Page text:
“Willkommen, bienvenue, welcome!” sang Brenda Bentt-Peters, quoting the 1966 musical Cabaret. All these words have the same meaning, said Bentt-Peters, community outreach supervisor at Brooklyn (N.Y.) Public Library (BPL). But for many, especially the influx of new people coming to the US, hearing a familiar greeting can leave a lasting impression.
“This is the first step.… We want the library to be a place where they know they can come in and feel welcome,” she said during “Creating Welcoming and Supportive Libraries for Asylum Seekers and People Experiencing Homelessness and Poverty,” a January 20 session at the American Library Association’s 2024 LibLearnX Conference in Baltimore.
Bentt-Peters and other library colleagues shared strategies for serving various groups of library users that insect with poverty, particularly unhoused people, asylum-seekers, and those who face period poverty—the lack of access to or ability to purchase menstrual products.
According to 2022 Census data, 12.4% of Americans lived in poverty, up from 7.8% in 2021. A 2019 study in Obstetrics and Gynecology reported that 64% of respondents—nearly 200 low-income women—struggled to afford menstrual products that year. From spring 2022 to January 1, 2024, New York City had more than 69,000 people seeking asylum in its care, and more than 186,000 came through the city during that time, according to data from the city’s mayor’s office.
When working with asylum-seekers, Bentt-Peters noted three common types of needs: physical, such as food and clothing; security, such as permanent housing or legal help; and belonging. Offering a place of belonging can be as simple as identifying staffers who speak patrons’ native languages or creating a New Americans corner of the library. Many other needs can be met by forging community partnerships, said Bentt-Peters, but that doesn’t have to be limited to big organizations.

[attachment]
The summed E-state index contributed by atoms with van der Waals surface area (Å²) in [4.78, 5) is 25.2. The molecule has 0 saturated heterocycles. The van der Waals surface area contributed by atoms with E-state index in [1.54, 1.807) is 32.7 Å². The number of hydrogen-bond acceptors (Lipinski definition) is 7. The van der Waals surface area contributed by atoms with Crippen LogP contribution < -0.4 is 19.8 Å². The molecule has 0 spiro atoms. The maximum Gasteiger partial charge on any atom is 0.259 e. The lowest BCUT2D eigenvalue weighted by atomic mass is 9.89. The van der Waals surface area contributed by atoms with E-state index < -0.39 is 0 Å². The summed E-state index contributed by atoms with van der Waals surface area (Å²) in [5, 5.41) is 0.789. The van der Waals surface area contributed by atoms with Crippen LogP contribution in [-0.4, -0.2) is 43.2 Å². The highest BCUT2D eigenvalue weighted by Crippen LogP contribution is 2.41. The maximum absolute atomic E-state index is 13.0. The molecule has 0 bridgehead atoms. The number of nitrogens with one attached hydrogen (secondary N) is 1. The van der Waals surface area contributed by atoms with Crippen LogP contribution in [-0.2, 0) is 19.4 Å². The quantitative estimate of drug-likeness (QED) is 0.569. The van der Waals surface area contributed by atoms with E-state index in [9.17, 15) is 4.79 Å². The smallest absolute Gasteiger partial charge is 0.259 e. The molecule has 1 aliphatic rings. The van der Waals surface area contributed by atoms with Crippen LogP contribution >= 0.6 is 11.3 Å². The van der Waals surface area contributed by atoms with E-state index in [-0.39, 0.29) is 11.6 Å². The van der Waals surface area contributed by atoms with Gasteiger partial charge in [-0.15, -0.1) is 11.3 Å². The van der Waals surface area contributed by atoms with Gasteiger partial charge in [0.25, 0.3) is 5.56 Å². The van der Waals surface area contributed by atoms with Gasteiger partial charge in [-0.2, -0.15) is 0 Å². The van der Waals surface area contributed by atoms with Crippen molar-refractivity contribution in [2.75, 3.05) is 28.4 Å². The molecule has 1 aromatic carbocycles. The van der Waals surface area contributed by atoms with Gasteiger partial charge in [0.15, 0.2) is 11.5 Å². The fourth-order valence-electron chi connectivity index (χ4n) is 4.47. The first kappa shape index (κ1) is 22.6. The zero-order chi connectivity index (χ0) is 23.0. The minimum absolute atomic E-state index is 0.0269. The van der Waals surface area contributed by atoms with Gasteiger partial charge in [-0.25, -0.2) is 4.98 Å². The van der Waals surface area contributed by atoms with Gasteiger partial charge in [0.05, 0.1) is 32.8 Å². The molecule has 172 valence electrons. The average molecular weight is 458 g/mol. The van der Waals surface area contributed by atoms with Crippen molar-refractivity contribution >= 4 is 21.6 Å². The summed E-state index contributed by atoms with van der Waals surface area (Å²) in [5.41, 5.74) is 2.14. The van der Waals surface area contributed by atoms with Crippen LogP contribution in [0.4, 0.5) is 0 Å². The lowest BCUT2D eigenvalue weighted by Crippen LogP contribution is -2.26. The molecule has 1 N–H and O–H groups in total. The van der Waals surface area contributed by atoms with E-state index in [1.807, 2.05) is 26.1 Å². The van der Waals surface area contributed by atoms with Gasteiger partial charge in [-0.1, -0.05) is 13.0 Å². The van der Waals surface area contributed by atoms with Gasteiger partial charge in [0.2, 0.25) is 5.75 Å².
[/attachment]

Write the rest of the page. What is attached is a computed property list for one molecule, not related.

“It can be anyone in your community,” she said. “The barber at the corner who can help put together a donation drive, or even your local corner stores can probably help out by putting up fliers,” said Bentt-Peters. “Don’t downplay your community partners.”
At BPL, Senior Young Adult Librarian Rakisha Kearns-White promotes menstrual literacy and period equity, noting that libraries should be doing so as “landmark locations” of information access. She discussed making “period-friendly” libraries by discouraging anti-period jokes or language and offering inclusive workshops for youth and their parents. BPL recently created a Period Pantry, where people can pick up free kits with donations.
Programs like a period pantry, Kearns-White said, not only help the community, but they also bring positive attention to the library at little cost. “We give everyone free soap and toilet paper in the bathroom, why not maxi pads?” she said.
Respectful and accurate language is also a vital element in providing support services, particularly those who are unhoused, said Julie A. Winkelstein, a California-based librarian, activist, and author of Libraries and Homelessness: An Action Guide (Libraries Unlimited, 2021).
The medicalization and criminalization of homelessness over the last several decades has led to damaging stigmas, she said, which are reflected in media and other everyday language. It can also make patrons who are unhoused more reluctant to share their housing status with library staff, creating barriers in serving them.
She noted subtle changes people can make to their vocabulary, like using “mental health” instead of “mental illness,” or “impacted” instead of “vulnerable.” More notably, Winkelstein recommended libraries involve people with lived experiences in their efforts.
“Not only can their voices inform your work,” she said, “it’s also important for them to be able to tell their own stories.”